MI6 investigates the controversial circumstances behind the cancellation of EA's "The World Is Not Enough" videogame for PC and PS2 back in 2001...

The World Was Not Enough
6th January 2007

The world was not enough for Electronic Arts back in 2001. In February of that year many a fear had been confirmed - the first FPS James Bond game for the PC had been dropped, despite "The World Is Not Enough" showing significant progress and potential. The circumstances surrounding the eventual canning are controversial and widely debated. Was the game simply a victim of the gaming industry downturn? MI6 gets to the bottom of this nuclear issue...

Think "Bond" and "PC" and you are likely to recall 2002's lacklustre "NightFire" by Gearbox Studios. Ironically, TWINE PC was based on the Quake III engine - arguably somewhat more advanced than the terribly aging and heavily modified Half Life engine that "NightFire" was running on a year later. Moreover, the denied promise of a public NightFire SDK to allow the creation of custom content had left a sour taste in fans mouths. From the few screenshots released, fans can only imagine how colossal TWINE could have been for the Bond game movement on PC.

Above: Actual in-game screenshot of the bunker from The World Is Not Enough running on PC

Several sources at the time cited the eventual canning of the game as a result of a large number of development staff being laid off from the EA Bond team. An official statement made by Jeff Brown (EA's Vice President, Corporate Communications) to the Eurogamer website in February of 2001 stated, "The reorganisation at EA's studio is a routine adjustment that reflects movement of projects and game franchises between studios … staffing reductions are balanced by increases at Tiburon and other EA studios ... no particular division or department was targeted and this will have no impact on development of the Bond franchise".

Above: Actual in-game screenshots of the Elektra's palace and the caviar factory from The World Is Not Enough running on PC

Mysterious Cut Backs
One would not expect EA to reduce staff on its largest franchise and studio to enrol new staff on other, smaller projects. In addition, official press releases for the game were mysteriously missing from the EA archive on inspection by MI6 a couple of years ago, and the touted release date of Friday 6th April 2001 was stripped from the year's schedule when news of the layoffs broke.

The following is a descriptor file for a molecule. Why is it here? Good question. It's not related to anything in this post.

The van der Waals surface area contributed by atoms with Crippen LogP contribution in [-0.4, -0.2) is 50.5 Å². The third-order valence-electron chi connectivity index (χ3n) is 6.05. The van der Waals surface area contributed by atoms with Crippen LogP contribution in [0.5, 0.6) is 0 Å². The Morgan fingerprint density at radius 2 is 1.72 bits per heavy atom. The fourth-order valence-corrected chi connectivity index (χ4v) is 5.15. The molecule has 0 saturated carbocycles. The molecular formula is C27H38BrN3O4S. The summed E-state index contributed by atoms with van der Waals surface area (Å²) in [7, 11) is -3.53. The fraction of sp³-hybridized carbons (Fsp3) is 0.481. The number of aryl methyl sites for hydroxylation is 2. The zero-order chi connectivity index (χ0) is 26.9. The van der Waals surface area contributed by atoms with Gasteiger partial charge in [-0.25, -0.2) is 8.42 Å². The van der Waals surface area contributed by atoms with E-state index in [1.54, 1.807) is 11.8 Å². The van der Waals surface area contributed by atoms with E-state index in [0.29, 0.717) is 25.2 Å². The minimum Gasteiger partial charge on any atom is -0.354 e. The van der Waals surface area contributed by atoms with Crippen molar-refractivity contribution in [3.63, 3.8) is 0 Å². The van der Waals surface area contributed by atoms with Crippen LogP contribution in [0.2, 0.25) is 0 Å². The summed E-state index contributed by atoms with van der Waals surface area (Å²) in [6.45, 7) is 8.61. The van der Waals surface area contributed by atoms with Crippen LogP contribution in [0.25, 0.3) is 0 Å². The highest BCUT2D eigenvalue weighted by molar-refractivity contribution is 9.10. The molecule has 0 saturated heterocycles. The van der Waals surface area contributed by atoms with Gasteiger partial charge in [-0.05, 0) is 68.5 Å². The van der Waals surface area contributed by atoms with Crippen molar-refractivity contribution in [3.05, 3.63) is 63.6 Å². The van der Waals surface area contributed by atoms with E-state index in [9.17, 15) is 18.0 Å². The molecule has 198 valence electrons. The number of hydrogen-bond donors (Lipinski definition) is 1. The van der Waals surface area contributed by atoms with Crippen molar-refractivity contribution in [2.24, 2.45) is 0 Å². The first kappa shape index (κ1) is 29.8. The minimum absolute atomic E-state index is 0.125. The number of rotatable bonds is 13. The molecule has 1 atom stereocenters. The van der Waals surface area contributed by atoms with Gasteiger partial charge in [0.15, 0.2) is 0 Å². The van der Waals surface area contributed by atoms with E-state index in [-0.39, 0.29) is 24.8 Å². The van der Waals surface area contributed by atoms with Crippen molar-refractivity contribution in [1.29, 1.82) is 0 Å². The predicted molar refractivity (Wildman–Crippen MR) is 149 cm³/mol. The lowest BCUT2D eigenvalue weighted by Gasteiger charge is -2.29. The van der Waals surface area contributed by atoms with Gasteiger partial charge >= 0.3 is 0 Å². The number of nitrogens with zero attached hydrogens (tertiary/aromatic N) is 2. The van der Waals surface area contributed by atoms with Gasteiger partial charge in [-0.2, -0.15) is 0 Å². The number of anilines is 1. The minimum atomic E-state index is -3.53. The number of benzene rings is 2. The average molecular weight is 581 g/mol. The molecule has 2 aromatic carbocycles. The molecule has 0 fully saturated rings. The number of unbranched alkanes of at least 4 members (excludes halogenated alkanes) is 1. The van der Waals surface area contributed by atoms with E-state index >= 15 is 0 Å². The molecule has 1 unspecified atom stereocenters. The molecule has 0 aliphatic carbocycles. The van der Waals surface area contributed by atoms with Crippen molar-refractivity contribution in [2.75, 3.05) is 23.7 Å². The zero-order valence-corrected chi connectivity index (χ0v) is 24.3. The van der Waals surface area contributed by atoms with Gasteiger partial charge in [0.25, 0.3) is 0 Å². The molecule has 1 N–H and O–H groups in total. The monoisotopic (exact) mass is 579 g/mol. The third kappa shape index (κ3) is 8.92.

Was the game axed as a result of a gaming industry downturn? No, if some of those who worked on the project are to be believed.

After several lines of investigation, a likelier theory has been alleged. On further inspection, staff at the studio were undoubtedly sacked - but the official word was never fully justified according to sources.

Information made exclusive to MI6 suggests that certain sacked developers "stole code and other assets from the team" in an attempt to use the engine to produce an independent product of their own. In the rigmarole that followed, it is alleged that EA caught the individuals out and pursued legal action against them, explaining their low-key dismissal, and avoiding embarrassment for both EA and those involved.

Pheonix Rising
What became of "The World Is Not Enough" for PC and PS2 - which reverted to "TBC" in the schedules during the chaos? It seems amongst the confusion EA had lost track of development according to those who were involved with the licence. Too much time had passed since the movie release in 1999 and talk of the next Bond movie ("Die Another Day") had already begun, invoking worry that fans had lost interest and the game would not sell. The PC game was scrapped and TWINE for PS2 ultimately became "Agent Under Fire" - EA" s first next-gen Bond game featuring a generic 007 character and original story.

It was arguably time for change anyway. The movie-game genre had become saturated with poorly executed titles and EA could not escape constant comparison and scrutiny with "GoldenEye 64" as a benchmark. Doing so also meant EA was untied from the movie release schedule, allowing them to maximise revenue by offering new stories and features in their games, more attractive to a younger and wider gaming audience.

Despite many years passing, gaming fans still wait in anticipation of a great James Bond game for PC. There is certainly the want - but is there the need? A PC version of 2004's "Everything or Nothing" was planned but never made it past the drawing board. With the emergence of next generation consoles offering superior graphics and online play, will the role of the PC in the multi-platform line up be one that developers are no longer interested in?


What Was Promised (Originally)

  • Players will encounter villains and other characters featured in the movie
  • Cut-scenes will use real-time 3-D cinematics and exciting clips from the movie
  • The game's plot will unfold over ten missions in several different locales
  • Q's trademark gadgets will feature as well as a full arsenal of more than twenty weapons
  • Playing styles will involve stealth and espionage action as well as all-out gunplay
  • New "precision zones" aiming system
  • Full Internet and LAN multiplayer support

One thing is for sure... In the dark corner of an EA archive lie fragments of the best PC Bond game to date, and like everything else in a good action movie, blown to bits.

Looking Forwards
Electronic Arts have since given up the 007 licence after their last movie tie-in "From Russia With Love" suffered from lacklustre sales. Activision now hold the licence, which will become exclusive in September 2007, and are about to start developing a new James Bond game to be released in Q4 2008.

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